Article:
How to Access Relief Package That Includes $349 Billion in Loans for Small Businesses
By Pierre Kacsinta
Good news to report for small businesses. The US Congress stepped up and passed the $2 trillion stimulus package aimed at stemming the economic fallout caused by the coronavirus pandemic. President Trump signed it into law moments after it cleared the House of Representatives on Friday.
We’re here to break down exactly how small businesses can leverage the monetary relief provided in this unprecedented aid package.
While the stimulus package is not earmarking specific funds to the wellness industry, it does unlock $349 billion in loans for small businesses. Among the program’s best features–funds used to cover payroll expenses, rent, interest on mortgage obligations, and utilities will count as grants and will not have to be paid back. This is a crucial lifeline for millions of small businesses that have been impacted by social distancing and shelter-in-place orders.
Who is eligible for the loans?
Businesses and non-profits with fewer than 500 employees are eligible, provided they satisfy certain criteria, specifically being opened as of February 15, 2020 and paid employee salaries and payroll taxes or issued payments to independent contractors.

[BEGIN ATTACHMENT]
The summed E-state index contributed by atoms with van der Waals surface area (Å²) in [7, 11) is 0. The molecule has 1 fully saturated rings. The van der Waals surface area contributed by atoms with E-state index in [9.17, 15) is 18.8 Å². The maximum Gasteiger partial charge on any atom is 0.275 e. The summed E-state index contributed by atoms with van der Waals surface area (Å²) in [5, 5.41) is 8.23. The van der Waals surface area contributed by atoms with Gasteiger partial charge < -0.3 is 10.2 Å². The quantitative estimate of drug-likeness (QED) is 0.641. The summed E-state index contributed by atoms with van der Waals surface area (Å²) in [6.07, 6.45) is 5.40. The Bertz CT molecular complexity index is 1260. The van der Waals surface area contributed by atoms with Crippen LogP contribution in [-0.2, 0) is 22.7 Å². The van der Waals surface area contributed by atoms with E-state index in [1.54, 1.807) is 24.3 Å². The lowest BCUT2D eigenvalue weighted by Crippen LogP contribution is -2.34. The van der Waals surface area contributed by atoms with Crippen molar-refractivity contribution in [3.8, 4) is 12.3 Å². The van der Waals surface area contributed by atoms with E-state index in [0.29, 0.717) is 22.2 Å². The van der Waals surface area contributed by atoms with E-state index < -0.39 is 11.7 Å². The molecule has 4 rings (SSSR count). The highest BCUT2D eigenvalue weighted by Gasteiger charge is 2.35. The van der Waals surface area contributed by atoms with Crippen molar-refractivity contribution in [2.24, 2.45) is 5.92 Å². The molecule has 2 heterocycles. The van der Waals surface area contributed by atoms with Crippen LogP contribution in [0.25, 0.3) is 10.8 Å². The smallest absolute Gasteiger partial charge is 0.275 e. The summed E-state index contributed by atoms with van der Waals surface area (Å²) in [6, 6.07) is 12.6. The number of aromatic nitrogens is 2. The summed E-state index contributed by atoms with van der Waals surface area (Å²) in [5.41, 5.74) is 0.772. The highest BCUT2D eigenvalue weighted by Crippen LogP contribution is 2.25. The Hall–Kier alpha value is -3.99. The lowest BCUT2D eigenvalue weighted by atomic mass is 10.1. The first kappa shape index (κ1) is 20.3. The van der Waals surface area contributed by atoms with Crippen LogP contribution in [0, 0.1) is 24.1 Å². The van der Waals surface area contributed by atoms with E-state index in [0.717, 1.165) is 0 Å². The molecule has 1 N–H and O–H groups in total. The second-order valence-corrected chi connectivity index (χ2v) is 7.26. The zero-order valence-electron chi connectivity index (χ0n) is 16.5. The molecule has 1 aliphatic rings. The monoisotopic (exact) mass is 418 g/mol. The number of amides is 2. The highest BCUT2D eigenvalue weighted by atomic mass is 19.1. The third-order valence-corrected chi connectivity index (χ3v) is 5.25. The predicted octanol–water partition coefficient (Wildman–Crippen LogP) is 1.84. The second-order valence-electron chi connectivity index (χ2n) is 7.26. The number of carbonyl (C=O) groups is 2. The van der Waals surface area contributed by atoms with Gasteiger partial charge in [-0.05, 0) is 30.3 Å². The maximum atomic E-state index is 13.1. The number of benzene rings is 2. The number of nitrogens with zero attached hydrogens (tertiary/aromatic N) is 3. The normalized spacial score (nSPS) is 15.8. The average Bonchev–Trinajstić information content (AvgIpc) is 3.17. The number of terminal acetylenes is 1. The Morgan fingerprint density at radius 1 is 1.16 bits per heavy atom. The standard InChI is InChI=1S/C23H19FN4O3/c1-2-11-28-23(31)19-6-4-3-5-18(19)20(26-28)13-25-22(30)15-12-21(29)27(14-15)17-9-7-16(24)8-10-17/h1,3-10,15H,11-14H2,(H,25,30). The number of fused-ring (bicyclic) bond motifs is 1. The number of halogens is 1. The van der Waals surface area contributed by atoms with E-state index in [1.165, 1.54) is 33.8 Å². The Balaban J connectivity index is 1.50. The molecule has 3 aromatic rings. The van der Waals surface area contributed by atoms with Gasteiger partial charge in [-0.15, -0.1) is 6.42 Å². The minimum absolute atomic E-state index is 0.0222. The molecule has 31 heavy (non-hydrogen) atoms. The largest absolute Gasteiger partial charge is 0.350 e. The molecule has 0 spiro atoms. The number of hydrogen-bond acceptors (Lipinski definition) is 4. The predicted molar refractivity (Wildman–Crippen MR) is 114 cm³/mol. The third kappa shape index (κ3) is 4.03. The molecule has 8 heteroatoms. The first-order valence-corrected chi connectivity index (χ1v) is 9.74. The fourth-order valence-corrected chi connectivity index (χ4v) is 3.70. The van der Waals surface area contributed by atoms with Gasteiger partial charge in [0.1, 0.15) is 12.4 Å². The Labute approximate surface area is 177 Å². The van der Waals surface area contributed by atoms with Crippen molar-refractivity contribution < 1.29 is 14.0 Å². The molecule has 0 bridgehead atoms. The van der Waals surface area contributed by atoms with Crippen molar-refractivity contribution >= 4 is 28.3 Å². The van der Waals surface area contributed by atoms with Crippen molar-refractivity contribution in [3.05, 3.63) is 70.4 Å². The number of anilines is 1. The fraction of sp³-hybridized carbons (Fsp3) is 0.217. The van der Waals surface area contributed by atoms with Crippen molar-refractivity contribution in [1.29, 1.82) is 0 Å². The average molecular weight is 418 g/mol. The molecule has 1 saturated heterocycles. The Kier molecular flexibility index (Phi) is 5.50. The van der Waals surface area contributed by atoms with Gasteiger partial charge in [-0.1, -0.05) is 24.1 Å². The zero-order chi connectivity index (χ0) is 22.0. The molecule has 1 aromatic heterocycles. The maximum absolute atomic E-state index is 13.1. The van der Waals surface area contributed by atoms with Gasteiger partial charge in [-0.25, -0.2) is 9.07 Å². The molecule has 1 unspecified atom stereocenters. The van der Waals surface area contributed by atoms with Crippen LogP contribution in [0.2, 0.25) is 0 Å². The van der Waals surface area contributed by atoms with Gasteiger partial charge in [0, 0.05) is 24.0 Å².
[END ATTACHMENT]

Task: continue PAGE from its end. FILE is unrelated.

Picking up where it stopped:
How do you apply?
The Small Business Administration guarantees the loans, but borrowers need to apply through banks, credit unions, or other lenders. The type of note is called a 7(a) loan, and there are approximately 1,800 private lenders approved to issue these loans to small businesses. The best way to begin is to reach out to your current lender or bank and ask about applying for a 7(a) small business loan. Remember, the main underwriting standard will be showing proof of payroll costs, so gather your paperwork now so it’s ready to go when you apply.
How long will it take to get the money?
This is still being ironed out, but the goal is for the loan to be approved and funds made available the same day.
How much money can you borrow and what kind of interest rate can you expect?
The maximum amount that businesses can borrow will be based on past payroll expenses. Once you meet with your lender(s), they will be able to break it down for you. That said, the legislation temporarily lifts the maximum loan amount to $10 million from $5 million. The maximum interest rate for these loans is set at 4% with the added bonus of allowing borrowers to defer payments for six months to a year. It would be wise to shop several lenders to lock in the lowest interest rate possible.
Where can you find additional information?
Contact lenders for additional information, or reach out to the Small Business Administration at SBA.gov. Also, Streetshares, a digital finance company, has a good FAQs page that answers many questions regarding the CARES Act Paycheck Protection Program.
This information contained herein does not constitute medical, financial, legal, or other professional advice and is meant to be used solely for informational purposes. It does not take into account your specific circumstances and should be not acted on without full understanding of your current situation, future goals and/or objectives by a qualified professional. Mindbody assumes no liability for actions taken in reliance upon the information contained herein.